Among international observers, policy makers, academics, planners and activists, there is no question that the Statute is an innovative law from the standpoint of its legal and urban advances (Carvalho, 2001; Fernandes, 2007; Filho, 2009; Pindell, 2006; Souza, 2006). Certainly, the passing of the Statute inspired hope from both observers and participants. It has been called “remarkable in the history of urban legislation, policy, and planning not only in Brazil but worldwide” (Holston, 2008: 292) and an “inspiring example“ of action by national governments (Fernandes, 2007: 212). The literature thus far has focused on the legal and urban implications of the right to the city in Brazil as well as the social movements involved in this process (Avritzer, 2007; Caldeira & Holston, 2005; Fernandes, 2007; Pindell, 2006; Souza, 2001). However, the connection between this landmark right to the city legislation and an analysis of the practical on-the-ground implications of the Statute has not yet been evaluated.
This paper includes an overview of what the right to the city means in theory, followed by an exploration of the Brazilian experience in implementing the right to the city. Based on data from my field work in Niterói in the State of Rio de Janeiro (shown in Figure 2), I explore the challenges in the Brazilian planning framework; in particular, the lack of implementation of the Statute of the City. I use the experience of one city, Niterói, to understand the possibilities and challenges involved in implementing the directives of the Statute of the City. The goal of this paper is twofold: first, I argue that the incorporation of the right to the city in a legal framework such as the Statute is unprecedented and unique and thus deserves recognition; second, in reflecting on the poor implementation of the Statute of the City in cities in Brazil, I argue that a more nuanced approach is needed in understanding the changes that have taken place in Brazil’s urban policy and planning over the past twenty years.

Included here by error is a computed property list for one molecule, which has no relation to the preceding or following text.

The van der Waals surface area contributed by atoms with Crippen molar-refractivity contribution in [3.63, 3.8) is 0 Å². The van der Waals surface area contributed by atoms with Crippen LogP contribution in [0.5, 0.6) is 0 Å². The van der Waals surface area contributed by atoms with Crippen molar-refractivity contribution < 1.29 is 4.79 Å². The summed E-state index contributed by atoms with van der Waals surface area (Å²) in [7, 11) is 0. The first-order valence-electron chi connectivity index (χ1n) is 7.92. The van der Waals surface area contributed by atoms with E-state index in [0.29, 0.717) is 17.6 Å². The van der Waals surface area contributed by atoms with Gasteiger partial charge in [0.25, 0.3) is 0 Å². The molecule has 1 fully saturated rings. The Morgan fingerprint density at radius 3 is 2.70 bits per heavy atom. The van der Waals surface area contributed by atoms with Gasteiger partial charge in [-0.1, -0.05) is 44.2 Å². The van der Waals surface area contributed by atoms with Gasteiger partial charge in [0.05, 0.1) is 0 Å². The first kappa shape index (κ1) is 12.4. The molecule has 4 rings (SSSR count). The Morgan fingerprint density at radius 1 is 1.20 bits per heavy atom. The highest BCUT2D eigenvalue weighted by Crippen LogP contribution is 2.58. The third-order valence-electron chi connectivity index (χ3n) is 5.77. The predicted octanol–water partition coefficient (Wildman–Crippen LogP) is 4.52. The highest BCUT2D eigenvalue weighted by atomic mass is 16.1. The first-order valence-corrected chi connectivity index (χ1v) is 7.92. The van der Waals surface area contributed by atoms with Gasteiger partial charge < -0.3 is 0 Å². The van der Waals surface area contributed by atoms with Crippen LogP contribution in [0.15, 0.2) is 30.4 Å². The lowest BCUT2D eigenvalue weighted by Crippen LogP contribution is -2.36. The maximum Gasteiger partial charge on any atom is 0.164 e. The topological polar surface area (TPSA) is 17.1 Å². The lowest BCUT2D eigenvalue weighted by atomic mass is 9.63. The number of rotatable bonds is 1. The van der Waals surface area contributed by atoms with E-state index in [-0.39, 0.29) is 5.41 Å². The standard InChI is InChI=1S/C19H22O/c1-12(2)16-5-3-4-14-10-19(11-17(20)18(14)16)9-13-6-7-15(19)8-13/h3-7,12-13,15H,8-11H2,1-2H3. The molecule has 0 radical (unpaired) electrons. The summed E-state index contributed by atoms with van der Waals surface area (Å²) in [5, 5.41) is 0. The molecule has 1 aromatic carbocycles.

Viewing the Brazilian urban climate since the period of military dictatorship in the 1980s, the country has come a long way with many advances; among them the Constitution, the Statute of the City and interesting experiences of urban policy in various cities. In that sense this story needs to be viewed as a process at one point along a long road. The approval of the Statute is only the first step. Its adoption on the part of the popular movements and local administrations was no small achievement and much more can be expected to result from this experience in future years. There have been significant changes in Brazil in terms of the role of planning, the production of urban space and the role of the state since the new Constitution. The results have significantly changed the planning model in Brazil to one focused on democratic spaces with “the potential to generate urban spaces that are less segregated and that fulfill their ‘social function’” (Caldeira & Holston, 2005: 411). Thus, Ermínia Maricato (2010: 22), a key policy-maker and academic deeply involved in the development of the Statute, notes that “regardless of the difficulty of implementing the City Statute, we believe that it is nevertheless the harbinger of a new and different future.” This suggests that what is needed is a nuanced approach to understanding the progress of the Statute of the City in Brazil. Combined with utopian Lefebvrian ideals, which do not fully explore how to practically implement the right to the city, such nuance is key.